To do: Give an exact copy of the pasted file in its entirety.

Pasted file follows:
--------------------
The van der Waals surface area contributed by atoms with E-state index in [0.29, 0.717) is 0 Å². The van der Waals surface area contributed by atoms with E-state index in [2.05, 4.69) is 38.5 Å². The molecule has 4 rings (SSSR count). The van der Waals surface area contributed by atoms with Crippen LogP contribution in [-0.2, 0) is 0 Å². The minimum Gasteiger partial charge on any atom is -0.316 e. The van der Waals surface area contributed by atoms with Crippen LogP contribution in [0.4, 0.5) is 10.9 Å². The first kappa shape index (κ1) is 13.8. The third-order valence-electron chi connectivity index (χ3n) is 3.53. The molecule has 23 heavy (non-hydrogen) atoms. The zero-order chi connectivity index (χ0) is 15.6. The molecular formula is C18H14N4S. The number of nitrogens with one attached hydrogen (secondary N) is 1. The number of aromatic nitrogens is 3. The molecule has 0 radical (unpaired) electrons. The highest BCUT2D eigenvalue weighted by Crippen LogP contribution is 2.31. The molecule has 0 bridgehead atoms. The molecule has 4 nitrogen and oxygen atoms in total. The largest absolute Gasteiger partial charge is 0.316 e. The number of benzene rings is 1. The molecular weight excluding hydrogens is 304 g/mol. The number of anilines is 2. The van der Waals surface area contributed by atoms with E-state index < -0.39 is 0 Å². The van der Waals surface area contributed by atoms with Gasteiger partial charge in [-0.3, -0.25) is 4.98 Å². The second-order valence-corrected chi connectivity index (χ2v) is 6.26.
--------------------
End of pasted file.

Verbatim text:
The van der Waals surface area contributed by atoms with E-state index in [0.29, 0.717) is 0 Å². The van der Waals surface area contributed by atoms with E-state index in [2.05, 4.69) is 38.5 Å². The molecule has 4 rings (SSSR count). The van der Waals surface area contributed by atoms with Crippen LogP contribution in [-0.2, 0) is 0 Å². The minimum Gasteiger partial charge on any atom is -0.316 e. The van der Waals surface area contributed by atoms with Crippen LogP contribution in [0.4, 0.5) is 10.9 Å². The first kappa shape index (κ1) is 13.8. The third-order valence-electron chi connectivity index (χ3n) is 3.53. The molecule has 23 heavy (non-hydrogen) atoms. The zero-order chi connectivity index (χ0) is 15.6. The molecular formula is C18H14N4S. The number of nitrogens with one attached hydrogen (secondary N) is 1. The number of aromatic nitrogens is 3. The molecule has 0 radical (unpaired) electrons. The highest BCUT2D eigenvalue weighted by Crippen LogP contribution is 2.31. The molecule has 0 bridgehead atoms. The molecule has 4 nitrogen and oxygen atoms in total. The largest absolute Gasteiger partial charge is 0.316 e. The number of benzene rings is 1. The molecular weight excluding hydrogens is 304 g/mol. The number of anilines is 2. The van der Waals surface area contributed by atoms with E-state index < -0.39 is 0 Å². The van der Waals surface area contributed by atoms with Gasteiger partial charge in [-0.3, -0.25) is 4.98 Å². The second-order valence-corrected chi connectivity index (χ2v) is 6.26.